House wrens delight and intrigue scientist and layperson alike. Their energetic antics and lively trill in our leafy suburb are a sure sign of summer.

If you set up a nest box hoping to attract bluebirds, chickadees, or purple martins, your guests might also include house sparrows or house wrens. All are cavity nesters. House sparrows were first introduced to the U.S. in 1852. These non-native birds out-competed other cavity-nesters, particularly the docile bluebird. In the 1920s and 1930s, inventive pioneers began to design and erect nest boxes specifically for bluebirds. Anyone who has volunteered to monitor these “bluebird trails,” has quickly learned about the competitive house wren.

While their preferred habitat is shrubby woodland edges, the house wren’s common name suggests adaptability. They like human conveniences and will stuff their twiggy nests into any handy hole or space. They do not excavate their own holes. J. J. Audubon’s drawing of a house wren shows nestlings begging from an old hat.

The house wren is a species of the western hemisphere. Some subspecies are called the Southern house wren and live their entire lives in South and Central America. Our house wren, often referred to as the Northern house wren, migrates to and from its wintering grounds in the southern tier of the U.S. and Mexico. Northern and Southern house wrens rarely meet.

The basics: House wrens are four to five inches long, brown above and lighter below, often with darker brown strips on wings and tail. Their coloration varies slightly by region. They eat insects and spiders. The cocked tail position, while fairly typical of the house wren, is the rule in its relative, the winter wren. They typically lay seven small, glossy white eggs so deeply speckled with reddish-brown that the white is almost obscured. They can have three broods a season in our area, giving them the potential of 21 offspring per year! Both parents feed nestlings and young. Males will often feed fledglings while the female gets right to work laying another clutch. They often return to their previous breeding grounds.

At one time, it was thought that house wrens were monogamous and “cute.” However, in a 1878 essay reprinted in A Treasury of Bird Lore, the author explains that the house wren “morals are not of the best” and that “two respectable old ladies took down their wren boxes when it was discovered some years ago that house wrens are likely to change mates in the middle of the season.”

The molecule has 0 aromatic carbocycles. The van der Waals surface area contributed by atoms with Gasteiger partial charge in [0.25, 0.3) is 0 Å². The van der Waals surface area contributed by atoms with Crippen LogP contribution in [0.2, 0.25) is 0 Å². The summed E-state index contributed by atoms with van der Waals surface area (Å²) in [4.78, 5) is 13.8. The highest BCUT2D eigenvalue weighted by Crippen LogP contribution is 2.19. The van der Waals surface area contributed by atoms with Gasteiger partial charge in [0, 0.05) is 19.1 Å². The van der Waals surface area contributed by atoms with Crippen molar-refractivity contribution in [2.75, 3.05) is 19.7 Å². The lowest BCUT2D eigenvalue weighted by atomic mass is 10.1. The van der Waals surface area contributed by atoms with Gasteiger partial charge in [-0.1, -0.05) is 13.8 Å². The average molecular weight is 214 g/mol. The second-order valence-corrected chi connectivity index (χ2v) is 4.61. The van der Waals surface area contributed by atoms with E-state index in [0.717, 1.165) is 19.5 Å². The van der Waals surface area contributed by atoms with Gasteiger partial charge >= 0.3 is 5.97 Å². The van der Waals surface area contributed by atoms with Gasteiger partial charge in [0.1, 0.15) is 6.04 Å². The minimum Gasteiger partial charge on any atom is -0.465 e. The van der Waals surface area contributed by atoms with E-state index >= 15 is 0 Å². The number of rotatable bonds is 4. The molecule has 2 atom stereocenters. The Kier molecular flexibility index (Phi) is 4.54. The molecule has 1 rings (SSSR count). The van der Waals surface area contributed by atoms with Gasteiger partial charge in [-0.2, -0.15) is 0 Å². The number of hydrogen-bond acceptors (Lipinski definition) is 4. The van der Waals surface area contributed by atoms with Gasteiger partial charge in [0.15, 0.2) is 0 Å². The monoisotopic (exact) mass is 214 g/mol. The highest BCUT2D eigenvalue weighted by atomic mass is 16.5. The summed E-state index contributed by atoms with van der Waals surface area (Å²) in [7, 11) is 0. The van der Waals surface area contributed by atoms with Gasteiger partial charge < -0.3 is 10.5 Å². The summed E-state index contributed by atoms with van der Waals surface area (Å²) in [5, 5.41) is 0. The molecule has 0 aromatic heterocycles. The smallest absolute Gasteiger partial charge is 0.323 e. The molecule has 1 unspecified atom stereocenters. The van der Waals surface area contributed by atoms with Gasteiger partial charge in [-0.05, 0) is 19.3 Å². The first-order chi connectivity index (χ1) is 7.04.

According to Cornell’s Birds of North America Online, the house wren is probably the most studied perching bird in North America because of its affinity for human locales. Research on the house wren began in 1921 and continues to this day. Considering 88 years of study, it is noteworthy that the house wren has revealed so little of itself.

Perhaps European folk tales provide a clue, even though they describe the closely- related winter wren. The stories celebrate the little bird’s wily ways. In a contest for king of birds, as one tale has it, king is the highest-flyer. “The wren wins by riding on the eagle’s back, thus being the highest.” The version wherein the enraged eagle removes part of the wren’s tail, causing flight problems, explains why the wren is usually found on low branches or wires. In an opposite tale, where the king is the lowest flying, the clever bird wins by flying down a mouse hole.

Male house wrens arrive on their breeding grounds a few days before the females and begin transporting sturdy twigs about an inch long into a nest hole. Prior to egg laying, house wrens often prey on other birds’ nests and eggs. They go so far as to prick holes in eggs and remove them, one by one, from the nest, or remove nestlings, or remove nesting material, or simply build their nests atop eggs or young. While the logical hypothesis is that this reduces competition for food in the breeding grounds, the value of this behavior remains a mystery to humans.

Males don’t restrict themselves to one nest, instead making dummy nests in several desirable holes. They then sing to attract a female, who inspects the nests. When she selects a mate and a nest, she lines the low, back portion of the nest with soft grasses. The basis upon which the female chooses architect and architecture is unknown, as is the benefit to the male in expending the energy in so many construction projects.

In addition, the males may insert spider cocoons among the twigs, giving the appearance of little white cotton balls sprinkled throughout. Researchers hypothesized that the purpose is decorative and would appeal to females, but studies show that females are unimpressed. Researchers hypothesized that the emerging spiders consume mites that might interfere with nestling health, or that spiderlings serve as food; neither hypothesis was confirmed. According to a 2005 study from Normal, Illinois, males who add cocoons are apt to breed later and thus have fewer offspring. The study concluded: “Why males add cocoons during nest building is an enigma.”

House wrens delight and intrigue scientist and layperson alike. Their energetic antics and lively trill in our leafy suburb are a sure sign of summer.